Despite what other people might think or say, waking up midafternoon has its advantages. For example, you needn’t bother with breakfast or lunch, which pretty much everyone can agree are the most boring meals of the day. Instead, you can hop right to afternoon drinks, evening drinks, and then dinner if you can manage it. I rarely could, but never felt it to be much of a loss.
Wren, my twin sister, would be furious if she knew how little I ate, but who could spend precious sho on food when there were exotic liquors to be drunk and locally sourced drugs to partake in? Not me, for one.
I slowly opened my eyes after a long, drug induced sleep, and looked out the window only to see the sun was on the downturn. Perfect timing. I yawned and stretched and surveyed my surroundings. On one side of me was the nude form of an elven man, and on the other, some chap of orcish decent. Memories of the night before came back to me and I smiled to myself. What a night it had been.
Of course I’d need to check my cock for any unexpected lesions or crawling things, but that was to be expected when you fucked a stranger on the island of Convictus.
I glanced out the window once more, barely able to see through it for the layers of dust and dirt and gods knew what else. If the sun was setting, it meant it was nearly half past four, and I’d need to run to catch the ferry back to the mainland tonight. The thought of running always made my bones ache, and I considered putting it off until the morning. But if I stayed another night, the local drug lord, Xander Ralston, would call in my tab, and I couldn’t be around to have him do that.
I reached for my satchel and extracted my well-loved wooden flute, then put it to my lips, softly blowing. A glowing red aura radiated around me as it imbued my bones and sinew with a temporary boost of strength. It was one of the simpler spells I could do, and I would need it based on the stiffness I could feel from sleeping on a wood floor.
I was one of the blessed of this world, one of the lucky ones who had been born with the ability to channel magic. I used instruments, mainly my flute, to channel mine. Magic in mortals was rare, and all the world’s magic existed as the result of some civil war in the celestial homeland of Empyrean. They used so much magic during the war that it drifted out into the world and became instilled into the blood of select children in their mother’s wombs. I was one of those children. And it was a good thing too, because magic was probably the only thing that could get me out of here unnoticed, and without running into Ralston.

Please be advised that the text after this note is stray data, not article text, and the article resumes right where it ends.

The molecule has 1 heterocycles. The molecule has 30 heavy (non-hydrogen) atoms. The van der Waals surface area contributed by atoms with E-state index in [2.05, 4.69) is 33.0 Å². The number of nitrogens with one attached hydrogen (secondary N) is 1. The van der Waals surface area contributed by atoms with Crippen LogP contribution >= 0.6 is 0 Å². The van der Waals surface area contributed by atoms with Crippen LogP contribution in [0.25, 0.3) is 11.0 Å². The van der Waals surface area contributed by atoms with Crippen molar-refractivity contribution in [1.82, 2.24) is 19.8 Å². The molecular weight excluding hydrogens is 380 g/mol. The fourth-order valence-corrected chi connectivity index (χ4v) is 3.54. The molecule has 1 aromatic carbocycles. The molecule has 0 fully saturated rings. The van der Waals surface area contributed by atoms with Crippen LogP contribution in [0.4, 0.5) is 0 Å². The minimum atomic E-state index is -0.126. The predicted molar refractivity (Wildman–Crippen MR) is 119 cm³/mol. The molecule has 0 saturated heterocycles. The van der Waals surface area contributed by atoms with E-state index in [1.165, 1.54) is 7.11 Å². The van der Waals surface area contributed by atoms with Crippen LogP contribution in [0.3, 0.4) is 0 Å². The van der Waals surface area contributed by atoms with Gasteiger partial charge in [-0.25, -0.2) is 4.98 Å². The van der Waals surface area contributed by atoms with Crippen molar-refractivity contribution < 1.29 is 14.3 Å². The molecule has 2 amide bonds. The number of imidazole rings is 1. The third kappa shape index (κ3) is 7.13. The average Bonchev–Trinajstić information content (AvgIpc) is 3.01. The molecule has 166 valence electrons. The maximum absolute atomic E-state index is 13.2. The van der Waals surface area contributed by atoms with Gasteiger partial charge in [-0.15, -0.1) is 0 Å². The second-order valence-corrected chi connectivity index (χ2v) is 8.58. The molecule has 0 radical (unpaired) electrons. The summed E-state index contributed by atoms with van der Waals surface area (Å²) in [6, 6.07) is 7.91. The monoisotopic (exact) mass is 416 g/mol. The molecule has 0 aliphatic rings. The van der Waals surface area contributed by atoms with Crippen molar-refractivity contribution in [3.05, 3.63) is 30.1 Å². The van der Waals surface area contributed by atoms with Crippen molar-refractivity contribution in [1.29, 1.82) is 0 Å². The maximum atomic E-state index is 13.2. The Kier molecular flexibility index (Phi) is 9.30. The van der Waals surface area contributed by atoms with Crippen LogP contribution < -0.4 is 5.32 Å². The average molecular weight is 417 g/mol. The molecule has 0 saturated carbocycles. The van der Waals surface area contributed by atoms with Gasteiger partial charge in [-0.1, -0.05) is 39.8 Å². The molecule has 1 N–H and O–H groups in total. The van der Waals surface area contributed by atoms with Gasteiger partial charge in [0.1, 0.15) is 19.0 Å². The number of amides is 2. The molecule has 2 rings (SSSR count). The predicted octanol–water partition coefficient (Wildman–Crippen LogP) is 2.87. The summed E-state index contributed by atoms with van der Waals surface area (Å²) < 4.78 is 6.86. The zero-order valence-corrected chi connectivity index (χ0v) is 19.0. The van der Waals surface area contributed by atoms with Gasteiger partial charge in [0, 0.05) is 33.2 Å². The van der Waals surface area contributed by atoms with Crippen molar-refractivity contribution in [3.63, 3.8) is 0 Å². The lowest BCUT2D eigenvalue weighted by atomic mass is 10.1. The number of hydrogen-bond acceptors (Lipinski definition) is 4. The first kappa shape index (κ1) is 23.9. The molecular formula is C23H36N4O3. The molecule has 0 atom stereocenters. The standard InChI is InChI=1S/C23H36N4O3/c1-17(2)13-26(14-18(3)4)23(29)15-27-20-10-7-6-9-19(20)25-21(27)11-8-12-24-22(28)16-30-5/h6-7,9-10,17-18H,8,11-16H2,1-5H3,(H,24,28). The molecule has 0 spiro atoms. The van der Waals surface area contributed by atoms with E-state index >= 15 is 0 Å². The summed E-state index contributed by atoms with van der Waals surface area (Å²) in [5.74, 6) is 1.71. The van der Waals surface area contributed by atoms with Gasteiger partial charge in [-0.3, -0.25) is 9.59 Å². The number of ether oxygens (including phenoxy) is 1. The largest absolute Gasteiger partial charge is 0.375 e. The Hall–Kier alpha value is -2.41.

I reached for my trousers and belt, and my linen shirt, which I could have sworn was white when I put it on a few days prior. Now it was a murky gray from being tossed in a puddle of — something. I dared not try to guess what that something might be as I slipped it on.
It was only slightly damp.
Tomorrow would be our weekly guild meeting, and as the guild master’s son, they would expect me to be there. If I didn’t show, then my father would come looking for me, and having the guild master of the Rimmelon Convocation dragging you out of a brothel was never a good look for my underworld reputation.
I investigated the mirror on the back side of the door and smirked, then tousled my ruddy brown hair the way I liked it. It wouldn’t matter if I was there or not really. I was a disappointment to my father whether I was the pride of La Roix’s prized guild, or a corpse in a ditch. Might as well have a bit of fun on my way to one of those two destinations.
I winked at my reflection, and he returned the favor. My blue eyes looked gaunt in a way that I didn’t recognize as myself, and I rubbed at them, hoping to bring them to life. Then I turned towards the door and took a last look at the two bedfellows I’d enjoyed last night with. Would they both live through the week? The copious empty vials of lillefot suggested not.
The door creaked as I slid it open, and I shut it behind me with the greatest of care, eager not to draw attention to myself. The sounds of the pub at the other end of the hall told me that the fun for the evening was getting started, and once again my gut ached to stay and enjoy myself rather than go back to the guild, and my father’s disapproval. But my sense of duty — or rather fear — pushed me onward, and I softly tread across the rickety floorboards and made my way for the back exit of the crumbling pirate inn.
The Lusty Mermaid was a hovel, somewhere a cockroach would feel most at home. The smell was indescribable, but there were distinct notes of unwashed genitals and stale beer. The clientele wasn’t much better, considering both the ladies and the gents who patronized the establishment were unattractive and riddled with disease—and that was putting it kindly.A floorboard groaned behind me unexpectedly, and I froze as a hand grasped my shoulder.
“Not going yet, are you? My little cricket.”
I turned to find Ralston staring me down in a half menacing, half lascivious way. It was the most unnerving of gazes, and I cringed in discomfort. Ralston held it as a point of pride that he had bedded me more than a dozen times as payment for my… habits. He was filthy, and a brute of a man, who liked to call me his “little cricket,” mocking the fact that I often played music.